Steam services throughout the five days of my visit were in the hands of the line’s oldest loco, a delightful Austrian 0-6-2T built by Krauss & Co. at Linz in 1898. The only other steam loco I could see in the shed was one of the two I had seen working in 2014 – a former PKP Px48 (1916) which came to the line in 2009.
The current summer timetable comprises regular two-hourly departures from Jindřichův Hradec to Nová Bystřice from 07.23 until 17.23, with returns from 09.07 until 19.07 and supplemented daily (except Tuesdays and Thursdays) by the steam service, which departs Jindřichův Hradec at 10.39 and returns after a two-hour layover in Nová Bystřice at 15.18.
Services on the longer Obrataň route comprise nine through journeys, most of which have long layovers en route at Kamenice nad Lipou, along with a number of short workings between Jindřichův Hradec and Kamenice nad Lipou and others between Kamenice nad Lipou and Obrataň.
Fares on the diesel-worked services are very cheap, with a single for the 46kms (29 miles) from Jindřichův Hradec to Obrataň costing just CSK56 (£2.00) while a single for the 33km (21 mile) trip to Nová Bystřice costs CSK42 (£1.50). It is possible to buy a weekly ticket, but unless you travel intensively for five or more days it is best to simply buy single tickets.
Travelling on the steam-hauled services is considerably more expensive, with the round trip to Kamenice nad Lipou (21km and one hour each way) costing CSK430 (£14.40) while the longer journey to Nová Bystřice costs CSK540 (£18.00) return. But the huge price discrepancy with the diesel fares does not seem to put people off and every steam service I travelled on or saw was virtually full.
Finding good photo spots is not always easy when you are reliant on trains and places accessible from stations, but three locations I found particularly attractive on the Nová Bystřice route were Blažejov, the mid-way stop at Kunžak-Lomy and another remote request stop called Hůrky, towards the end of the line.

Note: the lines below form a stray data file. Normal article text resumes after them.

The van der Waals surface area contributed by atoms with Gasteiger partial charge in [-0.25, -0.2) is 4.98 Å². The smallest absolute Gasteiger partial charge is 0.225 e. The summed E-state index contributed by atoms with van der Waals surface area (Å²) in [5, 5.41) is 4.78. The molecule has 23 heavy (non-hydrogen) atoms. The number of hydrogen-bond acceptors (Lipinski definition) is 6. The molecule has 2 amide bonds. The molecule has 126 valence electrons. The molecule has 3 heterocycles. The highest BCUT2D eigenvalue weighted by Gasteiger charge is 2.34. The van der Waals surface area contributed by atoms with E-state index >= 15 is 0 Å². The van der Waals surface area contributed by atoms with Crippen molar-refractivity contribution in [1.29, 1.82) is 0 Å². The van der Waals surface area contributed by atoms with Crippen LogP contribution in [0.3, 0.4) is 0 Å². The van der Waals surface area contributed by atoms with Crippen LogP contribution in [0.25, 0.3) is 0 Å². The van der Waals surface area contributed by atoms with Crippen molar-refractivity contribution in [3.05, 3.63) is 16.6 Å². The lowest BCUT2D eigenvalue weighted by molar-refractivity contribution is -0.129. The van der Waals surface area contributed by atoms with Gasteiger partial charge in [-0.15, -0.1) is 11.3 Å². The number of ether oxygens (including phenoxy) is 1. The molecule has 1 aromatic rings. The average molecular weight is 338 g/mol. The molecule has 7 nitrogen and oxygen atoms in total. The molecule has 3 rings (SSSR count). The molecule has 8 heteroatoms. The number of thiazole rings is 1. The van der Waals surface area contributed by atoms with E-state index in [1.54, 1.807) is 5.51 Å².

Travelling to Kamenice nad Lipou on an early morning railcar to photograph the arrival of the steam service I then took a 15 minute walk south from the station along a lane to the east side of the railway and eventually reached an un-gated level crossing offering a good view of U37.002 as it stormed up a steep gradient towards its destination.
Getting to Jindřichův Hradec is very simple, and takes around two and a half hours from Prague on an hourly regional service south to a junction called Veselí nad Lužnicí, then changing here onto a connecting regional service for the final 30 minutes of the trip.
I bought tickets for the mainline journeys online at the state railway website (www.cd.cz) where there is an English translation showing train times and fares and paid just CSK189 (£6.80) each way, which seemed pretty reasonable for a journey of almost exactly 100 miles.
Buying tickets online for the steam service is also pretty easy via the operator’s website (www.jhmd.cz) but do note down any seats you choose as the payment system does not automatically generate a ticket and you need to email the company to say what you have booked and they will then email tickets to you.
Returning to Jindřichův Hradec I hoped to stay in the hotel I had visited in 2014, but it seems to have closed, so instead I found a splendid and well-equipped apartment only a ten minute walk from the station called Penzionek JH (www.Penzionek-Jh.cz) that cost about £27 a night and was also only a ten minute walk from the attractive town centre.
This is a really delightful corner of Central Europe to visit, even when the near total language barrier – train guards seem to be the only people with any English – can sometimes feel a little off-putting. For anyone who appreciates a real working narrow gauge railway and the experience of hanging out of a carriage window as you trundle past remote villages and through dense forests, this a place to put on that bucket list!